Can we do a thesis without funding? What does everyday life look like when we try to remove ourselves from financial logic as much as possible? These are some of the questions we tackle in Settlement Points!
Talking about money is still taboo in France. However, it’s an interesting topic… and feminist in certain respects! In Calculation of accounts, all kinds of people explore their budgets, talk about financial institutions and their relationships with money as a couple or alone. Today, Olivia agreed to go through her accounts for us.
- Name: Olivia
- Age: 24 years
- Job: PhD in Anthropology
- Income: €768 per month
- Residence: 42 m² apartment for rent in a very small town in the Burgundy region.
Olivia is currently in the second year of her dissertation in anthropology. He receives no funding or awards for this thesis.
“Like about 60% of PhD students in the social sciences, I am not paid for my research. As a result, I distinguish my “objective” financial situation from my experience of my situation. Objectively, I’m clearly insecure because I’m well below the poverty line. »
He occasionally teaches courses at the university (as a doctoral student he cannot teach more than 96 hours a year) and, in his opinion, does not bring serious income: “Since I live quite far from the faculties, almost all of my salary is used to cover my transportation and on-site living expenses. Plus, my pay for these hours is annual, not monthly, and can change at different times, sometimes months after I work. »
Most of his income comes from ithelp from parents:
“I am lucky that my parents are behind me, who want to finish my education. Together they give me €600 per month. »
Added to this €168 per month housing allowance. As a whole, his budget is therefore organized 768 € per month.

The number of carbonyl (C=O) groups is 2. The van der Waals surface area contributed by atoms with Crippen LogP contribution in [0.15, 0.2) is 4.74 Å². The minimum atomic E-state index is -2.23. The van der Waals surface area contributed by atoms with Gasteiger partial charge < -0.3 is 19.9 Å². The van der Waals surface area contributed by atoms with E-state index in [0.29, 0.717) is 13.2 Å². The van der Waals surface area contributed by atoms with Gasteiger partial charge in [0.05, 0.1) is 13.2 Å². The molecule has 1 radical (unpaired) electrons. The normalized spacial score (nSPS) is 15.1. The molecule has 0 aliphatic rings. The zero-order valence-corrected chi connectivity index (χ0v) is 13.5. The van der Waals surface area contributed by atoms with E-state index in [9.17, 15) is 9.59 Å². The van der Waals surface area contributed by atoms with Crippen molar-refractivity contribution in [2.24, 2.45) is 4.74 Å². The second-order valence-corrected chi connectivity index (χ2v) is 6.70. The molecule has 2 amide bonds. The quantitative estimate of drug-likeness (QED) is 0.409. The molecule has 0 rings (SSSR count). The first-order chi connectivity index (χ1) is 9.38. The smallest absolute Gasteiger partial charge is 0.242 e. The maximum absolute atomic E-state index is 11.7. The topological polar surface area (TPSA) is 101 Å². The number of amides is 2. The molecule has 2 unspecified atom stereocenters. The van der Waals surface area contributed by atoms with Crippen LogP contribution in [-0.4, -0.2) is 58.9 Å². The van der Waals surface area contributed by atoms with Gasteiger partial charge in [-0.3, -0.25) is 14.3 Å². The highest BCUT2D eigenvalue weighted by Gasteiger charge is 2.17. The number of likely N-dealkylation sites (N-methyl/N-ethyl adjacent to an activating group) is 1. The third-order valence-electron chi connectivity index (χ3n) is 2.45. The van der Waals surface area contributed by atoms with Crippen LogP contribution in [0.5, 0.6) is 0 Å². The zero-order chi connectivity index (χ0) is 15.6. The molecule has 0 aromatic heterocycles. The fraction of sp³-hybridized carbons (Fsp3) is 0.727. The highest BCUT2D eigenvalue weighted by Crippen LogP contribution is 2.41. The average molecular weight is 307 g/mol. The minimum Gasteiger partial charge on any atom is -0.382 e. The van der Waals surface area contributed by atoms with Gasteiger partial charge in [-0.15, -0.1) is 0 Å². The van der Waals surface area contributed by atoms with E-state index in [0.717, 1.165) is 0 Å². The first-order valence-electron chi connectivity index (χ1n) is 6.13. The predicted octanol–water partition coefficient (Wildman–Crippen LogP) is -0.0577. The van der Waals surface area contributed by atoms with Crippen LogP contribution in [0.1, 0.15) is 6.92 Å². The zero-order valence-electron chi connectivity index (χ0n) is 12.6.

Olivia’s relationship with money
In recent years, Olivia has a special relationship with money: she tries to be as independent as possible and live with little.
“It seems to me that there are several ways to understand autonomy or freedom; By aiming for a significant financial contribution that allows us to spend without counting, we may feel freer, or believe that financial autonomy is developing a certain independence with money.
I try to build my life in this second perspective: I prefer to reduce my expenses rather than increase my income, a logic that is consistent with my life projects. This is quite a mental task because it requires a real questioning of my representations, the standards and habits that have shaped me. This is one of the reasons why, for example, I settled in the countryside and not in the city, where the relationship with money is everywhere. »
Because she is part of the process of living on less, and because she has a family safety net, Olivia does not consider herself poor despite her income below the poverty line:
“I believe that poverty is both not being able to make ends meet and living in a state of mental distress where you have to impose constant limits on yourself, where you live with the anxiety of not having a safety net. problem event.
It’s not my special thing, because I don’t deprive myself and I don’t miss anything. I live on the strength of my circumstances, but I’m also fortunate to volunteer relatively little money and hope at the same time. financial and moral support from my family. »
He says that this path is unique and he just wants to talk about it.
“I don’t want to be completely lecturing, to give the impression that I manage my budget better than anyone else, or that everyone else is like me. I would just like to show another diagram, another relationship with money and expenses. »
Olivia’s main expense, which is almost 50% of her income, is her rent.
“I have been renting my 42 m² apartment for about a year and a half. It’s on the second floor of an old building on the busiest street in a town of 2,000 people in the Burgundy region. Around the city, rivers, fields or forests 30 km. »
She also spends a lot of time with her husband, who lives in a cabin in the countryside a few kilometers away.
He explains that there are no collective charges. “You have to pay a monthly fee and take steps to have a trash can. I’ve never done this: I produce very little waste and throw what little there is in store bins. »
His bills cost him approx. 52 € per month for hot water and heating. “I note that I work Lesselectrical equipment is possible. No refrigerator, no internet box, no TV, no kettle, no coffee machine…”.
This operation is linked to his desire to spend as little money as possible, which is accompanied by a very strong awareness of the environmental and social footprint of these objects:
“For me, everything is connected. Ecology has always been important to me and it resonates strongly with every everyday object. I try to live in a way that protects the environment and therefore, because I am part of the environment, there is no difference between the two.